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Compassion, Strength, and Planning in Times of Personal Crisis.

Do you really believe your children do not know?

 

Many couples in Minnesota with children worry when they begin to think about divorce. They are unhappy and their relationship with their children's other parent is deteriorating. Especially at this time of year, when the media constantly portray happy families sitting around a Thanksgiving Day table or Currier and Ives images of homes decorated for the holidays, deciding on divorce may make you feel like a Grinch.

However, marriage and divorce are complex things. Many people feel they should stay together for the sake of their children. That may not always be the best course of action. A recent study of children of divorced or separated parents finds that 82 percent of those children felt it was better for their parents to divorce if remaining married left them unhappy.

And let's be honest, even young children, who may not fully understand the technicalities of a divorce or why daddy must move out, do understand when their parents are unhappy. Parents may believe that they can deceive their children and put on a happy face, but if the marriage if failing, that type of band-aid is unlikely to be very convincing, even to small children.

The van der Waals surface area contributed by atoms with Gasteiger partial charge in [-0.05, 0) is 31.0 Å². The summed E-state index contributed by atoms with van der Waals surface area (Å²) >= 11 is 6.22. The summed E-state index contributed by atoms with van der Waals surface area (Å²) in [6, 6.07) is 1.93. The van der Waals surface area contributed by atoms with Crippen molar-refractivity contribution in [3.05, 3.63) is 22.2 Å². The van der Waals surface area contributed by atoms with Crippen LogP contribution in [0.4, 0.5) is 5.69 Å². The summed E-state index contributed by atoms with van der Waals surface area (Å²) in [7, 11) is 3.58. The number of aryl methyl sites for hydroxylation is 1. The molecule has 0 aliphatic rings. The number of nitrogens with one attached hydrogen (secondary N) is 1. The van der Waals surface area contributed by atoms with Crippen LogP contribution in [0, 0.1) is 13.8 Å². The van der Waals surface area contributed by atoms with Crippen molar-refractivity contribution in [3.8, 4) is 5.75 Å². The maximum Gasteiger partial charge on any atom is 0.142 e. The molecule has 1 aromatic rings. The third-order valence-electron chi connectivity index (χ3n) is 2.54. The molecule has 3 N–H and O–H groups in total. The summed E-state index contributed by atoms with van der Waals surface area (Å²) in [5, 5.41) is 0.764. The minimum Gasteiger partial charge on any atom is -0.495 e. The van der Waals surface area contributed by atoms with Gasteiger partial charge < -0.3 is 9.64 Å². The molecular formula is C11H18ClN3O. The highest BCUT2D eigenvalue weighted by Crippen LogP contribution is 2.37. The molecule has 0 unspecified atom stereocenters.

Children know when their parents are constantly mad at each other, they feel the harsh remarks and the icy silences, and they are not fooled by the strained smiles and forced laughter of a couple that no longer is in love.

It should come as little surprise that the children would recognize this first, as they must experience that behavior each and every day. It is the tension and stress of a failing relationship that often makes life more difficult for everyone.

When parents recognize their marriage is over, but their role as a parent will continue and is paramount, they can move beyond the anger, stress and work together to raise their children, even if they must do it apart.  

Source: theguardian.com, "Children of divorce: 82% rather parents separate than 'stay for the kids'," Owen Bowcott, November 22, 2015

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